To elucidate the upstream signaling that is responsible for Bax induction in Ksp-β-cat−/− mice, we further examined renal expression of p53, a tumor suppressor protein that promotes apoptosis by regulating Bax expression.26 As shown in Figure 6, a and b, p53 protein was significantly upregulated in the kidneys of Ksp-β-cat−/− mice at 2 days after folic acid injection, comparing with the controls. These data suggest that p53 upregulation could be a potential upstream signaling that leads to renal Bax induction in Ksp-β-cat−/− mice after injury.
Bax protein is also subjected to regulation by Akt-mediated phosphorylation.27 Therefore, we also examined the phosphorylation status of renal Akt in vivo. As shown in Figure 6c, tubule-specific loss of β-catenin substantially inhibited Akt phosphorylation at Serine 473 in the Ksp-β-cat−/− mice, although total Akt abundance was unaltered (Figure 6, c and d).
We reasoned that in the setting of AKI, activated β-catenin might also directly control the transcription of pro-survival genes. In that regards, previous studies indicate that survivin, a member of the inhibitors of apoptosis proteins (IAPs) family that promotes cell survival by preventing apoptosis,28, 29 is a direct downstream target gene of β-catenin.30, 31 Hence, we examined survivin mRNA expression in the kidneys by quantitative, real-time RT-PCR (qRT-PCR). As shown in Figure 6e, the steady-state level of survivin mRNA in Ksp-β-cat−/− mice at 2 days after folic acid injection was significantly lower than that in the controls. All together, as illustrated in Figure 6f, it becomes clear that loss of β-catenin stimulates multiple signaling pathways leading to tubular cell apoptosis after AKI.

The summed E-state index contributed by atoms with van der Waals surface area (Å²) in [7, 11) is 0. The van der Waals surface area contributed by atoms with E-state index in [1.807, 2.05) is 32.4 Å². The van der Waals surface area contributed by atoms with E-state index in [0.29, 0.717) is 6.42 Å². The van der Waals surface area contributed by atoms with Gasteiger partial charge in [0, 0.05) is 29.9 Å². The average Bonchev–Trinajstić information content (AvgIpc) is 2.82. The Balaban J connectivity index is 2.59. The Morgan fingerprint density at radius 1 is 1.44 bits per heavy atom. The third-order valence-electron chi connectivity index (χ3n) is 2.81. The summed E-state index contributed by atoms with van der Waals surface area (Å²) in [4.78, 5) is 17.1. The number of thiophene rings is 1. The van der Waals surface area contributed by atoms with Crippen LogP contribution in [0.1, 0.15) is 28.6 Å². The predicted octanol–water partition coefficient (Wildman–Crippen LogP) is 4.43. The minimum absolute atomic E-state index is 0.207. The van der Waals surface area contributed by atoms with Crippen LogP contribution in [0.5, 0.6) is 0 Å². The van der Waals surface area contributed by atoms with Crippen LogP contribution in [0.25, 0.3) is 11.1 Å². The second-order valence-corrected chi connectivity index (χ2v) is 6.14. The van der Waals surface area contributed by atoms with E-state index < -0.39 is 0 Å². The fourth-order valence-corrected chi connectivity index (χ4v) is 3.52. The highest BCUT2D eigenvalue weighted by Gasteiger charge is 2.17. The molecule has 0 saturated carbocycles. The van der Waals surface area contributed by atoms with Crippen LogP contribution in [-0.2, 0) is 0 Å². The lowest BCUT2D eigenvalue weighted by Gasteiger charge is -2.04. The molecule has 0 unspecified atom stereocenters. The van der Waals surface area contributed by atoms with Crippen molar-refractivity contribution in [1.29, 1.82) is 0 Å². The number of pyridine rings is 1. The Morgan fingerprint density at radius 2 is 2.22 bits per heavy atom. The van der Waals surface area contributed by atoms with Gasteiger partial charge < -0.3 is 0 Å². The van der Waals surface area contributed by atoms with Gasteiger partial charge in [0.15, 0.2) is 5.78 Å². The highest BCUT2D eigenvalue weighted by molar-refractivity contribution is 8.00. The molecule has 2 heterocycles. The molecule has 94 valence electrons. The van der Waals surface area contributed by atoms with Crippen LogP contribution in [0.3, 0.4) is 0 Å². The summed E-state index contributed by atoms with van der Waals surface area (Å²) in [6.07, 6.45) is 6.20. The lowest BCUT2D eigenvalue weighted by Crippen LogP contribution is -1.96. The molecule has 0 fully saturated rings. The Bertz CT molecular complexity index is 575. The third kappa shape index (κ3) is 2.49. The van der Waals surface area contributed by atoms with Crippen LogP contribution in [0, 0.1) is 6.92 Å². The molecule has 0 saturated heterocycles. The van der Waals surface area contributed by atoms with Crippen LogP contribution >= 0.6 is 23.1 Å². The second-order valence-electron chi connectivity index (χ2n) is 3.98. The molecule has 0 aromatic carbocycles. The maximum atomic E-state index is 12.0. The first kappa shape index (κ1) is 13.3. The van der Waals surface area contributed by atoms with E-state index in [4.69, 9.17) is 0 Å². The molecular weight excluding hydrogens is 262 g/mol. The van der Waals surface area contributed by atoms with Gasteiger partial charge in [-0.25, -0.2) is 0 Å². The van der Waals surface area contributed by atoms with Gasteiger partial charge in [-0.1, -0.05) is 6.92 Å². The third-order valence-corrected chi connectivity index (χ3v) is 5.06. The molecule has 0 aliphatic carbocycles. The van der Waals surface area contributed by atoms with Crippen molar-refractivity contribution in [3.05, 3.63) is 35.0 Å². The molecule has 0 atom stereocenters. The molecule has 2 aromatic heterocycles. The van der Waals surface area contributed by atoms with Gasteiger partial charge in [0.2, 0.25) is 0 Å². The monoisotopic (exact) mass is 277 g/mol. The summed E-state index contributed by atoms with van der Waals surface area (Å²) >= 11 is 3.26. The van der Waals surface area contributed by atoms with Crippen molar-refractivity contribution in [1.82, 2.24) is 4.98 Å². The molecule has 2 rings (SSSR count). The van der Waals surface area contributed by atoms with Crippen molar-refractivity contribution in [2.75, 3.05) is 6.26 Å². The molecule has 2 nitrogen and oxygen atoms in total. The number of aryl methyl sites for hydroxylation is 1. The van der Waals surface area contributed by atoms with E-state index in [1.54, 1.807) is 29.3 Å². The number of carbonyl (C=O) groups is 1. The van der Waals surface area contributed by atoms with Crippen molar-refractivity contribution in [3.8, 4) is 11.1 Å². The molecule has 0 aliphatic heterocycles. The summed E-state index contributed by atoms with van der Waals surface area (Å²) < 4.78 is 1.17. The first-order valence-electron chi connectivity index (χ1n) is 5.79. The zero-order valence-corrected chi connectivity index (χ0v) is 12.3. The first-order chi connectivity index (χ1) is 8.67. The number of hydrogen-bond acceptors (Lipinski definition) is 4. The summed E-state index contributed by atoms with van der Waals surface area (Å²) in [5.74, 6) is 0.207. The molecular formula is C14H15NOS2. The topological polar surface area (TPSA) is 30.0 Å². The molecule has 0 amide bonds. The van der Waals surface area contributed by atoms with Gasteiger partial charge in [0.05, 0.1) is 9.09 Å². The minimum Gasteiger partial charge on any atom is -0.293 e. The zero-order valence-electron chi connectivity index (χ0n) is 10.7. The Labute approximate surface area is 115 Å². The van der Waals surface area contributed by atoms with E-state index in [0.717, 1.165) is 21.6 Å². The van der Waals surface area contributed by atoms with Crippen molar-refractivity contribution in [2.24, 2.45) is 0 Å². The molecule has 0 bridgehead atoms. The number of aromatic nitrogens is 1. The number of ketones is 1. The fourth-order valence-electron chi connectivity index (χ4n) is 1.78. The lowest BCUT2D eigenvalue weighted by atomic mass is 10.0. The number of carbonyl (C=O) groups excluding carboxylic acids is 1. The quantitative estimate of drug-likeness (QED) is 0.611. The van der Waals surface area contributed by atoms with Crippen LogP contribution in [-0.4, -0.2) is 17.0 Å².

We also investigated the cytoprotective role of endogenous β-catenin by utilizing another model of AKI, renal ischemia/reperfusion injury (IRI). At 1 day after IRI, all control mice (n = 4) survived, while one out of four Ksp-β-cat−/− mice (n = 4) died. As shown in Figure 7a, serum creatinine levels at 1 day after IRI were significantly higher in Ksp-β-cat−/− mice than that in the controls. Ksp-β-cat−/− kidneys also showed more severe morphological injury, characterized by loss of brush border and tubular cell loss (Figure 7, b and c). Similarly, TUNEL staining also exhibited more apoptosis in the kidneys after IRI in Ksp-β-cat−/− mice than that in the controls (Figure 7, d and e). Renal expression of Bax protein was markedly increased in the kidneys of Ksp-β-cat−/− mice at 1 day after IRI, compared to the controls (Figure 7, f and g). In short, these results indicate that loss of endogenous β-catenin exacerbates ischemic AKI as well.
To provide direct evidence that links the loss of β-catenin to tubular cell apoptosis, we finally investigated the potential role of β-catenin activation in regulating tubular cell survival after injury by using in vitro system. For activating endogenous β-catenin, human proximal tubular epithelial cells (HKC-8) were transfected with the expression vector encoding Wnt1, the prototype member of Wnt family that activates β-catenin via canonical pathway. Previous studies have shown that ectopic expression of Wnt1 causes endogenous β-catenin activation in HKC-8 cells.32 As shown in Figure 8, a and b, significant apoptosis was observed in HKC-8 cells after treatment with staurosporine (STS), a potent apoptosis inducer,33, 34 for a short period of incubation, as illustrated by TUNEL staining. However, transfection of Wnt1 expression vector (pHA-Wnt1) completely protected HKC-8 cells from STS-induced apoptosis under same conditions (Figure 8, a and b).